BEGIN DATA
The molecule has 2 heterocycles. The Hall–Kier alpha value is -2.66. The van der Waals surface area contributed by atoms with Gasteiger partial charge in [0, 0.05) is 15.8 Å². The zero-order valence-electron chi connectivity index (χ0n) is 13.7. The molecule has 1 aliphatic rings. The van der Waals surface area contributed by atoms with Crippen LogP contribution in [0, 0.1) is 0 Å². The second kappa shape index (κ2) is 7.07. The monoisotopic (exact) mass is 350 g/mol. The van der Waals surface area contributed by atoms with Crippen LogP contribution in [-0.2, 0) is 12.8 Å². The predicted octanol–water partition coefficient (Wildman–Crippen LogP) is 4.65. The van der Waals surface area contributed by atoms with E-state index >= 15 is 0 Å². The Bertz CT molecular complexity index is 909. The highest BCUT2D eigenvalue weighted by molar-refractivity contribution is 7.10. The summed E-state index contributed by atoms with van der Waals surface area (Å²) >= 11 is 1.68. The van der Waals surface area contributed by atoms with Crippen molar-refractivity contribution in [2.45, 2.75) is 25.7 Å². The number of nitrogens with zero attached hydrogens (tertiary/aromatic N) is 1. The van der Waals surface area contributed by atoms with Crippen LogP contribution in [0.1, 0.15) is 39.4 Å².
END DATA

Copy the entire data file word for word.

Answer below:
The molecule has 2 heterocycles. The Hall–Kier alpha value is -2.66. The van der Waals surface area contributed by atoms with Gasteiger partial charge in [0, 0.05) is 15.8 Å². The zero-order valence-electron chi connectivity index (χ0n) is 13.7. The molecule has 1 aliphatic rings. The van der Waals surface area contributed by atoms with Crippen LogP contribution in [0, 0.1) is 0 Å². The second kappa shape index (κ2) is 7.07. The monoisotopic (exact) mass is 350 g/mol. The van der Waals surface area contributed by atoms with Crippen LogP contribution in [-0.2, 0) is 12.8 Å². The predicted octanol–water partition coefficient (Wildman–Crippen LogP) is 4.65. The van der Waals surface area contributed by atoms with E-state index >= 15 is 0 Å². The Bertz CT molecular complexity index is 909. The highest BCUT2D eigenvalue weighted by molar-refractivity contribution is 7.10. The summed E-state index contributed by atoms with van der Waals surface area (Å²) >= 11 is 1.68. The van der Waals surface area contributed by atoms with Crippen molar-refractivity contribution in [2.45, 2.75) is 25.7 Å². The number of nitrogens with zero attached hydrogens (tertiary/aromatic N) is 1. The van der Waals surface area contributed by atoms with Crippen LogP contribution in [0.1, 0.15) is 39.4 Å².